Rick Laib: Candidate profile
Office sought: U.S. House, 11th District
Family: Parents, siblings, nieces, nephews
Occupation: Sergeant, Will County Sheriff's Office
Education: ThM Trinity Evangelical Divinity School, MA Biola University
Civic involvement: Republican andidate, 2018 Illinois House, 86th District
Elected offices held: None
Incumbent? If yes, when were first elected:
Facebook: Rick Laib for 11
Questions and Answers
1. What have the past three years of Donald Trump's unconventional leadership taught us about politics in the United States? What is the best thing his presidency has done? What is the most significant criticism you have of it?
President Trump has reduced taxes, reduced regulation, appointed conservative judges, advanced protection of the unborn, and supported religious freedom. His style may be deemed unconventional but it has proven to be effective in protecting our inalienable rights.
2. What needs to be done to get Congress to work constructively, whether that be senators and representatives of both parties working with each other or Congress itself working with the president?
It's my view that government should concern itself with restraining evil and providing for freedom. Working with each other will continue to be difficult when we do not share this focus.
3. What do you see as the most important issues to address regarding immigration reform? If you oppose funding for a wall, what steps do you support to try to control illegal immigration?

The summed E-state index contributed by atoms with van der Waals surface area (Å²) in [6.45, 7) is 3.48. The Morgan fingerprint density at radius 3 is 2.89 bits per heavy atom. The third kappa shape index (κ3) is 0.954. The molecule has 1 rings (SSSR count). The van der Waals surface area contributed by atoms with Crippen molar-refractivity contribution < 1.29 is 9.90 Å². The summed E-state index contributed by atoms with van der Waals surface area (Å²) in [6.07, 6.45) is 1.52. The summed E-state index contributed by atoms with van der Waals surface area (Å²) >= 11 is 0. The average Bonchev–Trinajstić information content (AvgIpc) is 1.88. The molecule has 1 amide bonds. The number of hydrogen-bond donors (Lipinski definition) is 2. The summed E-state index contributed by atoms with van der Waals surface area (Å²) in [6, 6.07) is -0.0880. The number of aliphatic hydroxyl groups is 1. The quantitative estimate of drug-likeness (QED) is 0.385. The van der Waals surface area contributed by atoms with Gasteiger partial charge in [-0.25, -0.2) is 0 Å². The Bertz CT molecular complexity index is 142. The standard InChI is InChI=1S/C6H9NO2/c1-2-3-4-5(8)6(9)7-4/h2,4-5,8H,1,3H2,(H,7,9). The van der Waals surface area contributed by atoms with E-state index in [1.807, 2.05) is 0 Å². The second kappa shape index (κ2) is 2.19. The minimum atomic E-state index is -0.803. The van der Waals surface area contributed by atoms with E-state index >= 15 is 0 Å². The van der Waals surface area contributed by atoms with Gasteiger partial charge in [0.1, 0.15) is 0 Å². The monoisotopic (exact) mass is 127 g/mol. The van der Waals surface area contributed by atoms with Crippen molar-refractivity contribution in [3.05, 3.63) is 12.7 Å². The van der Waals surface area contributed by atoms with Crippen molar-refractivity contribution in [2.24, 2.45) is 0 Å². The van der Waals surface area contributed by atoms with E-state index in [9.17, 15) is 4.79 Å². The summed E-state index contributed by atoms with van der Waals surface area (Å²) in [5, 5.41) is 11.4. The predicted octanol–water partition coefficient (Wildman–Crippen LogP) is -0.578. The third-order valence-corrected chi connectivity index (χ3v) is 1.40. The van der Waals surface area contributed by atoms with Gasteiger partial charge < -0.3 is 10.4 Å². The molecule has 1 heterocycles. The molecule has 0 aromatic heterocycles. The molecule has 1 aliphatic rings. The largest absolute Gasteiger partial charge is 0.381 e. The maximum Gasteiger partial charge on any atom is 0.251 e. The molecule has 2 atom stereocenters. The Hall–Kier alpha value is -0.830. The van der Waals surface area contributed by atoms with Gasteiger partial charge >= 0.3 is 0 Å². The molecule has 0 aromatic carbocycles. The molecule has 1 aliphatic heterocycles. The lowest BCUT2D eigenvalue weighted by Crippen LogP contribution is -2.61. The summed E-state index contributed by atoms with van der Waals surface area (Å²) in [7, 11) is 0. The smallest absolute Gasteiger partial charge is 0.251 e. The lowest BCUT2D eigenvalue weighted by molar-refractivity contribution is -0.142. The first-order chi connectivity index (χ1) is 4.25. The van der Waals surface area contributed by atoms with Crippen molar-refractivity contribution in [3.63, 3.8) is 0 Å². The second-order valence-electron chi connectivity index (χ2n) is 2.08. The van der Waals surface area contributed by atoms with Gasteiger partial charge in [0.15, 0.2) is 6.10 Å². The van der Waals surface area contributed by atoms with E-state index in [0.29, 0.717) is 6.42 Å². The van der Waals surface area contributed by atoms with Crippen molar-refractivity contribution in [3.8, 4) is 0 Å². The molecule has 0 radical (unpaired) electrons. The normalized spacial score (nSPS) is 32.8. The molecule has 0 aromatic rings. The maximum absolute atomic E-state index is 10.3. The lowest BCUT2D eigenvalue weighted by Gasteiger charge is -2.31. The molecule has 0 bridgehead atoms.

We must protect the border. We must fund staffing the protection of the boarder. We must discourage illegal immigration and strengthen immigration enforcement. Future legal immigration reform should include provisions for embracing American patriotism.
4. Please define your position on health care reform, especially as it relates to the Affordable Care Act.
The government should get out of the health care business. Attractive health care programs have been developed, and can continue to be developed and fostered, solely between employers and employees. The government need not involve itself in order for the public to have better and more attractive health care options.
5. What is your position on federal funding for contraception, the Violence Against Women Act and reproductive rights?
The VAWA was originally authored to protect women in domestic relationships with the term "relationship" narrowly defined. Who the bill now protects and impacts has been changed, altered, and widened leaving a bill that will become weaker if it's not brought back to its narrow definition.
I'm against federal funding for contraception. I would not support funding for initiatives that would take an innocent life.
6. What do you consider America's role in world affairs? What are we doing correctly to fill that role? What else should we be doing?
It is attractive to the goals of the U.S. to work with other nations and develop strategic alliances, but we must do so in a manner that would protect our freedom, security, and prosperity. What Congress should do is keep its focus on restraining evil and providing for true freedom for America. Ultimately we will become natural ambassadors of promoting good democracy.
7. Do you believe climate change is caused by human activity? What steps should government be taking to address the issue?
I am not persuaded to believe climate change is caused by human activity and I'm not convinced there is an industry consensus in this area. However, I do see the value in developing technology that would, in one way or another, take care of the planet. What is incumbent then on Congress is to concern itself with lowering taxes so that individuals and private industry are in a better position to develop those technologies and helpful practices.